Keyword research is an essential part of your SEO strategy. If you want to write high-performing blogs or improve your organic website traffic, you’ll need to harness the power of internet search and drive new leads to your business.
While there are many keyword research tools on the market, having a good tool isn’t the only strategy you need. Considering your consumers, competitors, and the quality of each individual keyword is an important part of making sure you rank.
Below, we’ll outline some of the most important tactics we use when doing keyword research for Brandcamp clients. These tactics, alongside a strong keyword research tool and ongoing optimizations, can mean the difference between invisibility and success in the world of online search.
1. Consider words and phrases used in your sales funnels
The first step in doing effective keyword research is to understand how and why people talk about your business.
While you and your team may have specific words or phrases you use when talking about your business, your customers may use an entirely different vocabulary. It’s important to understand and utilize any nuances in language when doing your keyword research.
Consider your most recent sales conversation. Were there words or phrases that stood out to you? Did your customer use a turn-of-phrase that caught you off guard?
If you’re more of a digital-first business, try reading your online reviews or product comments to see how your customers discuss your business.
Once you have a list of potential keywords, run them through your keyword research tool and see how much traffic each one gets.
2. Conduct consumer keyword research
On top of doing your own customer research, you should also conduct wider consumer research. This can mean researching similar products or services and seeing how consumers discuss these.
Online, you can use websites such as Reddit, Quora, or Amazon (if your business is product-based) to see consumer questions, ideas, and reviews.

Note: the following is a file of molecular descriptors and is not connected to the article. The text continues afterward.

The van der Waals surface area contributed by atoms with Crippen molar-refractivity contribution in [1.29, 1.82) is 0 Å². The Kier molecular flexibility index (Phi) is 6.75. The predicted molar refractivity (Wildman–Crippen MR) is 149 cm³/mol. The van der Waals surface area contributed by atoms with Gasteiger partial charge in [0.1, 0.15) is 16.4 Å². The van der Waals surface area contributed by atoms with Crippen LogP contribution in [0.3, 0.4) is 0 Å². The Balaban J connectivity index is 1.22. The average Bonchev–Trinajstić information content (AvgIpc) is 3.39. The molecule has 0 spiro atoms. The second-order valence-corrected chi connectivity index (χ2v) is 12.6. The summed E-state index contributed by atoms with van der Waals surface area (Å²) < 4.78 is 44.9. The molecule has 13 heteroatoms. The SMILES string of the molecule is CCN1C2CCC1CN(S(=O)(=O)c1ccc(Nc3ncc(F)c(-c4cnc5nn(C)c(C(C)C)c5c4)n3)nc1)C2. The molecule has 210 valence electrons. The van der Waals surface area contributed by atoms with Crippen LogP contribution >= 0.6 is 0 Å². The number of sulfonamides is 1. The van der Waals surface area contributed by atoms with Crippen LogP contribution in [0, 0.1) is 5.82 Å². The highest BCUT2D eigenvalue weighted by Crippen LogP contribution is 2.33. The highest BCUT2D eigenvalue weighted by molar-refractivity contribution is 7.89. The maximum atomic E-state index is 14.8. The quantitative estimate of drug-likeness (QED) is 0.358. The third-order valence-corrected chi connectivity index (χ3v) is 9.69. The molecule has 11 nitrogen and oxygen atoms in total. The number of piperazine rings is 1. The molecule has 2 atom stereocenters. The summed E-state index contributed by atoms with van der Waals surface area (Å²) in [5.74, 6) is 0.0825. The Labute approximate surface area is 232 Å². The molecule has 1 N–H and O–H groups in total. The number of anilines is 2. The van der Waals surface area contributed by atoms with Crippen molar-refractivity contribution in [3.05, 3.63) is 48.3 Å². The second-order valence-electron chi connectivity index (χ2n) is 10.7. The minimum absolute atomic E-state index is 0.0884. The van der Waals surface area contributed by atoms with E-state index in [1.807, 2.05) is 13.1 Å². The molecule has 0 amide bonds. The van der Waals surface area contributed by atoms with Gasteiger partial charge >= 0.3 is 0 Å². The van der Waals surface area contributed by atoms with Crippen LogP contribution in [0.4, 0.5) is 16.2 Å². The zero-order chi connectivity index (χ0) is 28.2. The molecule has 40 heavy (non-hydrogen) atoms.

At Brandcamp, we like to compile any keywords we find at this stage into a consumer research spreadsheet. We then check these keywords in our keyword research tool and choose the ones that best fit our client’s niche.
3. Conduct competitor keyword research
Understanding what keywords your competitors are targeting and ranking for is a great way to figure out what kind of keywords you should be using.
Many keyword research tools allow you to conduct link research which lets you see the Domain Authority, Linking Domains, Ranking Keywords, and Inbound or Outbound links associated with a website.
Here is an example of this tool in use on Moz.
If you’re using Moz, you can then export this data as a CSV file and input it into an Excel spreadsheet. From there, you can sort your keyword data by Monthly Volume, Difficulty, and Relevancy to ensure you are targeting the most rankable keywords.
You can do this with as many competitors as you like, simply adding their data as tabs to your larger file. Below is an example of this for one of our fashion clients.
4. Use a keyword suggest tool
Once you’ve gathered a list of relevant keywords, it’s a good idea to run them through a keyword suggestion tool to find other satellite keywords that can be used.
This is also a good time to consider your long-tail keywords. Longtail keywords are groups of words or phrases that are often more direct and easier to rank for.
For example, digital marketing is a keyword.